FIG. 6B is a section taken along the line B--B of FIG. 6A; and

FIGS. 7A to 7D are schematic front elevations of a linear pulse motor, illustrating the operational principle of the linear pulse motor employed in the embodiment of the present invention.

DESCRIPTION OF THE PREFERRED EMBODIMENT

The present invention is described hereinunder by way of one embodiment thereof, with reference to the accompanying drawings.

Referring first to FIGS. 1 to 6, which show a linear motor-driven X-Y table in accordance with one embodiment of the present invention, a table body 3 is mounted on a base 1 through an intermediate saddle 2.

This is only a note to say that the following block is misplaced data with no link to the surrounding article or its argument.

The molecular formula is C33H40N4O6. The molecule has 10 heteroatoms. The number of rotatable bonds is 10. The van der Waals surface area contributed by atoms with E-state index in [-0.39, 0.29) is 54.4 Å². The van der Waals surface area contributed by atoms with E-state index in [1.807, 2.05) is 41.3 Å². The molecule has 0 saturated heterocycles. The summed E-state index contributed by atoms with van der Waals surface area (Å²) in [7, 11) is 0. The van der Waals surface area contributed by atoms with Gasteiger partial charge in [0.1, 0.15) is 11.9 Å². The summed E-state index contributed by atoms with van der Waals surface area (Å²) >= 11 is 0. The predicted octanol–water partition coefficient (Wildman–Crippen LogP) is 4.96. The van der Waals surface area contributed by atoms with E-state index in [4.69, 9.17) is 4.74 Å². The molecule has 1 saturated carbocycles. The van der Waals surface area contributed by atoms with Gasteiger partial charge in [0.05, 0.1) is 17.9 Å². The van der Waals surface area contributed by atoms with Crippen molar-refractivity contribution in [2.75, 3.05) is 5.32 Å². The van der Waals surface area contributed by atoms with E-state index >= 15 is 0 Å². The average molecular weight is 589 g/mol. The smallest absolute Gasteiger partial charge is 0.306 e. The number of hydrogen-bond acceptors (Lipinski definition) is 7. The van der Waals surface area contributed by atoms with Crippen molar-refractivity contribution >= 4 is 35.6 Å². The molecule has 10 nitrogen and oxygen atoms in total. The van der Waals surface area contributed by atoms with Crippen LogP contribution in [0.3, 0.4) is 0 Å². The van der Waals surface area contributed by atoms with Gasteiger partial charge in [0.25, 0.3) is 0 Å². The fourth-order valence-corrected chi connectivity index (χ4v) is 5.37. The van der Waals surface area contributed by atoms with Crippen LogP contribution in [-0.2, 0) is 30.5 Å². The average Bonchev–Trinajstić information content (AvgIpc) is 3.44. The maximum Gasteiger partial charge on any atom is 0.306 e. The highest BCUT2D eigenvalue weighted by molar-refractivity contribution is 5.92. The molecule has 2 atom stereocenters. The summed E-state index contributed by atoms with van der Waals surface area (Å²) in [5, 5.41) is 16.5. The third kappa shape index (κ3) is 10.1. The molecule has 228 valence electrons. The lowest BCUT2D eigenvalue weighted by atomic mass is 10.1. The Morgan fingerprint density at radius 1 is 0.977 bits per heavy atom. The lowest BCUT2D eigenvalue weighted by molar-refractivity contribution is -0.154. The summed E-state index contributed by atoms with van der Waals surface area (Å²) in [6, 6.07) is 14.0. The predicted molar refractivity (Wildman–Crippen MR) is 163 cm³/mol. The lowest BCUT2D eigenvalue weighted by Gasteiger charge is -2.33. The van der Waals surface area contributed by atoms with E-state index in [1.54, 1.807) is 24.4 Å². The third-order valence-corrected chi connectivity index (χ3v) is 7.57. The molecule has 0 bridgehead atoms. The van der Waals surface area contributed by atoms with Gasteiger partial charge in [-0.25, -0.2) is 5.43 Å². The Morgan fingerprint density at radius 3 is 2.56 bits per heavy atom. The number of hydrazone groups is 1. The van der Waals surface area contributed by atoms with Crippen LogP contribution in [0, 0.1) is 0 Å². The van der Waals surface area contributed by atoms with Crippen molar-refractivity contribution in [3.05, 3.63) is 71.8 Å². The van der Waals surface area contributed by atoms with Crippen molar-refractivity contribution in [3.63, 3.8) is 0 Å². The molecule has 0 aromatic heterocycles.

Assuming that the longitudinal direction of the base 1 represents the X-axis and the direction which is parallel to the upper surface of the base 1 and perpendicular to the X-axis represents the Y-axis, a pair of parallel track rails 4 are disposed on the upper surface of the base 1 so as to extend in the X-axis direction. These track rails 4 are clamped by four linear bearings 5 which are mounted on the lower surface of the intermediate saddle 2, so that the saddle 2 can move in the axial direction of the track rails 4. Also mounted on the upper surface of the intermediate saddle 2 are another set of four linear bearings 5 which clamp track rails 6 disposed on the lower surface of the table body 3 along the Y-axis direction, so that the table body 3 can move in the Y-axis direction relative to the base 1.